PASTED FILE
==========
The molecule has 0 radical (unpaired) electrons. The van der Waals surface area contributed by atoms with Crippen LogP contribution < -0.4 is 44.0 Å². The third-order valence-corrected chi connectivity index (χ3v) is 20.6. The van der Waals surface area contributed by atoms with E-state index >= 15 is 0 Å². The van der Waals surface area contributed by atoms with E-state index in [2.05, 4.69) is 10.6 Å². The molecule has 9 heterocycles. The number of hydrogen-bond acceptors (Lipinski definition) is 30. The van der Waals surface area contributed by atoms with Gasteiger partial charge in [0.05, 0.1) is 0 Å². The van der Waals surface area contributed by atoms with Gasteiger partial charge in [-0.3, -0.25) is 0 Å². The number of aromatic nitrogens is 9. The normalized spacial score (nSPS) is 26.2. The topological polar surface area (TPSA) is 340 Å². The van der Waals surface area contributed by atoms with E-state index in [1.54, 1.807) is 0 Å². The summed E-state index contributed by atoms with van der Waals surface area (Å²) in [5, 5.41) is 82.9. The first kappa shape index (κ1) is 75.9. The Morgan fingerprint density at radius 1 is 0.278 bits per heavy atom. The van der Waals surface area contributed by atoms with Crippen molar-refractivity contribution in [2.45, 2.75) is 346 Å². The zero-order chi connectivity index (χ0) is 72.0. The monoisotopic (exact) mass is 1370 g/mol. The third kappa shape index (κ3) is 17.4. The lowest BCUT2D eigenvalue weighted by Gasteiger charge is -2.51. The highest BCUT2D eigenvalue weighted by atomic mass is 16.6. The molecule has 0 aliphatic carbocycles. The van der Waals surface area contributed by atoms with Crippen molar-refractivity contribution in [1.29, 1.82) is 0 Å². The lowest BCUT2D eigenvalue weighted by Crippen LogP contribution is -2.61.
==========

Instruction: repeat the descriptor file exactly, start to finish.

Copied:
The molecule has 0 radical (unpaired) electrons. The van der Waals surface area contributed by atoms with Crippen LogP contribution < -0.4 is 44.0 Å². The third-order valence-corrected chi connectivity index (χ3v) is 20.6. The van der Waals surface area contributed by atoms with E-state index >= 15 is 0 Å². The van der Waals surface area contributed by atoms with E-state index in [2.05, 4.69) is 10.6 Å². The molecule has 9 heterocycles. The number of hydrogen-bond acceptors (Lipinski definition) is 30. The van der Waals surface area contributed by atoms with Gasteiger partial charge in [0.05, 0.1) is 0 Å². The van der Waals surface area contributed by atoms with Gasteiger partial charge in [-0.3, -0.25) is 0 Å². The number of aromatic nitrogens is 9. The normalized spacial score (nSPS) is 26.2. The topological polar surface area (TPSA) is 340 Å². The van der Waals surface area contributed by atoms with E-state index in [1.54, 1.807) is 0 Å². The summed E-state index contributed by atoms with van der Waals surface area (Å²) in [5, 5.41) is 82.9. The first kappa shape index (κ1) is 75.9. The Morgan fingerprint density at radius 1 is 0.278 bits per heavy atom. The van der Waals surface area contributed by atoms with Crippen molar-refractivity contribution in [2.45, 2.75) is 346 Å². The zero-order chi connectivity index (χ0) is 72.0. The monoisotopic (exact) mass is 1370 g/mol. The third kappa shape index (κ3) is 17.4. The lowest BCUT2D eigenvalue weighted by Gasteiger charge is -2.51. The highest BCUT2D eigenvalue weighted by atomic mass is 16.6. The molecule has 0 aliphatic carbocycles. The van der Waals surface area contributed by atoms with Crippen molar-refractivity contribution in [1.29, 1.82) is 0 Å². The lowest BCUT2D eigenvalue weighted by Crippen LogP contribution is -2.61.